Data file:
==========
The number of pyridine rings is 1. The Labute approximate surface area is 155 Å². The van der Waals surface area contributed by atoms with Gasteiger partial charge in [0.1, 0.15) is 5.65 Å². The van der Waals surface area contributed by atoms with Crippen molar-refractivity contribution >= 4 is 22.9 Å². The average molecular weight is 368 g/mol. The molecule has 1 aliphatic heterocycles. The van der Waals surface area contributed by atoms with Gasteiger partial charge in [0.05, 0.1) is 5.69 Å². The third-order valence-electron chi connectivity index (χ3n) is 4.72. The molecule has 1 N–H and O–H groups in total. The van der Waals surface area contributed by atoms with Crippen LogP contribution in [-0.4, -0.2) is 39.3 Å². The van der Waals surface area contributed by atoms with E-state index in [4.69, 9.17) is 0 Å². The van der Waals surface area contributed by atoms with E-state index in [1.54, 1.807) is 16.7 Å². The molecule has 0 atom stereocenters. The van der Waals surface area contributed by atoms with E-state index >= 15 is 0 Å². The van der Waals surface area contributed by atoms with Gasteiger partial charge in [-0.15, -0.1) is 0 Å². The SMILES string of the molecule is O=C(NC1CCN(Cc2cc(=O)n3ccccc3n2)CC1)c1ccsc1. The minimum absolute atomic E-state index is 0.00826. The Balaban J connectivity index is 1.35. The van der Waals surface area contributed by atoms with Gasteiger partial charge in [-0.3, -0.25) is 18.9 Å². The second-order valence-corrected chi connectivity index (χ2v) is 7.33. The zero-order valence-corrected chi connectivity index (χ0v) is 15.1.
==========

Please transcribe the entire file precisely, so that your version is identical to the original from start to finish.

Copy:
The number of pyridine rings is 1. The Labute approximate surface area is 155 Å². The van der Waals surface area contributed by atoms with Gasteiger partial charge in [0.1, 0.15) is 5.65 Å². The van der Waals surface area contributed by atoms with Crippen molar-refractivity contribution >= 4 is 22.9 Å². The average molecular weight is 368 g/mol. The molecule has 1 aliphatic heterocycles. The van der Waals surface area contributed by atoms with Gasteiger partial charge in [0.05, 0.1) is 5.69 Å². The third-order valence-electron chi connectivity index (χ3n) is 4.72. The molecule has 1 N–H and O–H groups in total. The van der Waals surface area contributed by atoms with Crippen LogP contribution in [-0.4, -0.2) is 39.3 Å². The van der Waals surface area contributed by atoms with E-state index in [4.69, 9.17) is 0 Å². The van der Waals surface area contributed by atoms with E-state index in [1.54, 1.807) is 16.7 Å². The molecule has 0 atom stereocenters. The van der Waals surface area contributed by atoms with E-state index >= 15 is 0 Å². The van der Waals surface area contributed by atoms with Gasteiger partial charge in [-0.15, -0.1) is 0 Å². The SMILES string of the molecule is O=C(NC1CCN(Cc2cc(=O)n3ccccc3n2)CC1)c1ccsc1. The minimum absolute atomic E-state index is 0.00826. The Balaban J connectivity index is 1.35. The van der Waals surface area contributed by atoms with Gasteiger partial charge in [-0.3, -0.25) is 18.9 Å². The second-order valence-corrected chi connectivity index (χ2v) is 7.33. The zero-order valence-corrected chi connectivity index (χ0v) is 15.1.